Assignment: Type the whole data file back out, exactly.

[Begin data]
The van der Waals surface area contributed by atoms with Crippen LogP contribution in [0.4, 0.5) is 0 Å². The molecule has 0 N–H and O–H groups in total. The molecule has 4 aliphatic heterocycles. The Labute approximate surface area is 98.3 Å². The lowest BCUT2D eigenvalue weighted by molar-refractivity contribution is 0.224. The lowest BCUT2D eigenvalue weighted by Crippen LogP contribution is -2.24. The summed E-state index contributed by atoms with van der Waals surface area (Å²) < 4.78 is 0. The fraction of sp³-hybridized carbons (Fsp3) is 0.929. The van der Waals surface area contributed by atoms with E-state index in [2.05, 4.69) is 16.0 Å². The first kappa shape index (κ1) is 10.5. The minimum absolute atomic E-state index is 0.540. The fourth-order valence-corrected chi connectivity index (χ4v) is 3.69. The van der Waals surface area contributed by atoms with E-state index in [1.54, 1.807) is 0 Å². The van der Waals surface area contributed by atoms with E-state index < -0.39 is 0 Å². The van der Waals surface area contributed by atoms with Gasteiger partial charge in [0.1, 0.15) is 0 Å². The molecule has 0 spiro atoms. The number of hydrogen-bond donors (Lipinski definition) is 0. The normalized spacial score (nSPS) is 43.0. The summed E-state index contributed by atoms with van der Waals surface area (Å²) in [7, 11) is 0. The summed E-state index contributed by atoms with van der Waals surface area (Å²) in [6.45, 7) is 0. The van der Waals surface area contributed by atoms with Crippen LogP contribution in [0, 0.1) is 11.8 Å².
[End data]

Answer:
The van der Waals surface area contributed by atoms with Crippen LogP contribution in [0.4, 0.5) is 0 Å². The molecule has 0 N–H and O–H groups in total. The molecule has 4 aliphatic heterocycles. The Labute approximate surface area is 98.3 Å². The lowest BCUT2D eigenvalue weighted by molar-refractivity contribution is 0.224. The lowest BCUT2D eigenvalue weighted by Crippen LogP contribution is -2.24. The summed E-state index contributed by atoms with van der Waals surface area (Å²) < 4.78 is 0. The fraction of sp³-hybridized carbons (Fsp3) is 0.929. The van der Waals surface area contributed by atoms with E-state index in [2.05, 4.69) is 16.0 Å². The first kappa shape index (κ1) is 10.5. The minimum absolute atomic E-state index is 0.540. The fourth-order valence-corrected chi connectivity index (χ4v) is 3.69. The van der Waals surface area contributed by atoms with E-state index in [1.54, 1.807) is 0 Å². The van der Waals surface area contributed by atoms with E-state index < -0.39 is 0 Å². The van der Waals surface area contributed by atoms with Gasteiger partial charge in [0.1, 0.15) is 0 Å². The molecule has 0 spiro atoms. The number of hydrogen-bond donors (Lipinski definition) is 0. The normalized spacial score (nSPS) is 43.0. The summed E-state index contributed by atoms with van der Waals surface area (Å²) in [7, 11) is 0. The summed E-state index contributed by atoms with van der Waals surface area (Å²) in [6.45, 7) is 0. The van der Waals surface area contributed by atoms with Crippen LogP contribution in [0, 0.1) is 11.8 Å².